You can use the Consul HTTP API by communicating with the local agent running on the Kubernetes node. Read the documentation to learn more about using the Consul HTTP API with Kubernetes.
»Deploy services with Kubernetes
Because you enabled the Connect injector in your
values.yaml file, all the services using Connect will automatically be registered in the Consul catalog.
»Deploy two services
Now you can deploy your services as a two-tier application made of a backend data service that returns a number (the counting service) and a frontend dashboard that pulls from the counting service over HTTP and displays the number.
Create a pod definition and service account for the counting service named
apiVersion: v1 kind: ServiceAccount metadata: name: counting --- apiVersion: v1 kind: Pod metadata: name: counting annotations: 'consul.hashicorp.com/connect-inject': 'true' spec: containers: - name: counting image: hashicorp/counting-service:0.0.2 ports: - containerPort: 9001 name: http serviceAccountName: counting
Next, create a pod definition and service account for the dashboard service and its load balancer named
apiVersion: v1 kind: ServiceAccount metadata: name: dashboard --- apiVersion: v1 kind: Pod metadata: name: dashboard labels: app: 'dashboard' annotations: 'consul.hashicorp.com/connect-inject': 'true' 'consul.hashicorp.com/connect-service-upstreams': 'counting:9001' spec: containers: - name: dashboard image: hashicorp/dashboard-service:0.0.4 ports: - containerPort: 9002 name: http env: - name: COUNTING_SERVICE_URL value: 'http://localhost:9001' serviceAccountName: dashboard --- apiVersion: 'v1' kind: 'Service' metadata: name: 'dashboard-service-load-balancer' namespace: 'default' labels: app: 'dashboard' spec: ports: - protocol: 'TCP' port: 80 targetPort: 9002 selector: app: 'dashboard' type: 'LoadBalancer' loadBalancerIP: ''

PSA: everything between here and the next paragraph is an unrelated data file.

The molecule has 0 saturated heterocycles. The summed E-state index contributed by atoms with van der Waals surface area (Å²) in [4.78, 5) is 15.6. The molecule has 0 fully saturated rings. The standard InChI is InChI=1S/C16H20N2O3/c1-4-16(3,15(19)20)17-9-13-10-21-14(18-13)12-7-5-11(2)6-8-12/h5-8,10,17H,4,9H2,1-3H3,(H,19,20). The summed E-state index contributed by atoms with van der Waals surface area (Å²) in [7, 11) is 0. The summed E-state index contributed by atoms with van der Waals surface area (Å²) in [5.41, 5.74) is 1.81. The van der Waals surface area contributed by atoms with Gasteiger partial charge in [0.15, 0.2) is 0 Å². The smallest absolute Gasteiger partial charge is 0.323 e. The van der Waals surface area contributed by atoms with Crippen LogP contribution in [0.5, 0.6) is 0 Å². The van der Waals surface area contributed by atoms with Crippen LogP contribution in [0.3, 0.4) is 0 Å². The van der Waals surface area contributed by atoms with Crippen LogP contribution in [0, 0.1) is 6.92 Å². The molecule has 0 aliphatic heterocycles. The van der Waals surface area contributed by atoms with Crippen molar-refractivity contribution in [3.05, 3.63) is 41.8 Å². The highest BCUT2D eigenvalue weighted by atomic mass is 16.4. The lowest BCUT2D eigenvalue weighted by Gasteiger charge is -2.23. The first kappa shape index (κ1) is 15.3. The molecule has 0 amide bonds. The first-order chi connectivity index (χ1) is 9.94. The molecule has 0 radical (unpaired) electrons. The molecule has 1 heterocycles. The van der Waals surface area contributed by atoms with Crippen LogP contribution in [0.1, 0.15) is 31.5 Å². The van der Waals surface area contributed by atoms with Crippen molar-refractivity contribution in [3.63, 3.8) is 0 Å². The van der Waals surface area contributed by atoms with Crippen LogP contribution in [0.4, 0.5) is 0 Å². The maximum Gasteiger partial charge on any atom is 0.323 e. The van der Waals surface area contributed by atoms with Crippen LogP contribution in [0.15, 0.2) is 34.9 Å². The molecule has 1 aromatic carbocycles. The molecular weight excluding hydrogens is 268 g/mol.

kubectl to deploy the counting service.
$ kubectl create -f counting.yaml
serviceaccount/counting created pod/counting created
kubectl to deploy the dashboard service.
$ kubectl create -f dashboard.yaml
serviceaccount/dashboard created pod/dashboard created service/dashboard-service-load-balancer created
To verify the services were deployed, refresh the Consul UI until you see that the
dashboard services and their proxies are running.
»View the dashboard
To view the dashboard, forward the pod's port where the dashboard service is running to your local machine on the same port by providing the pod name (
dashboard), which you specified in the service definition YAML file.
$ kubectl port-forward dashboard 9002:9002
Forwarding from 127.0.0.1:9002 -> 9002 Forwarding from [::1]:9002 -> 9002
Visit http://localhost:9002 in your web browser. It will display the dashboard service running in a Kubernetes pod, with a number retrieved from the
counting service using Consul service discovery, and transmitted securely over the network with mutual TLS via an Envoy proxy.
»Secure service communication with Consul Connect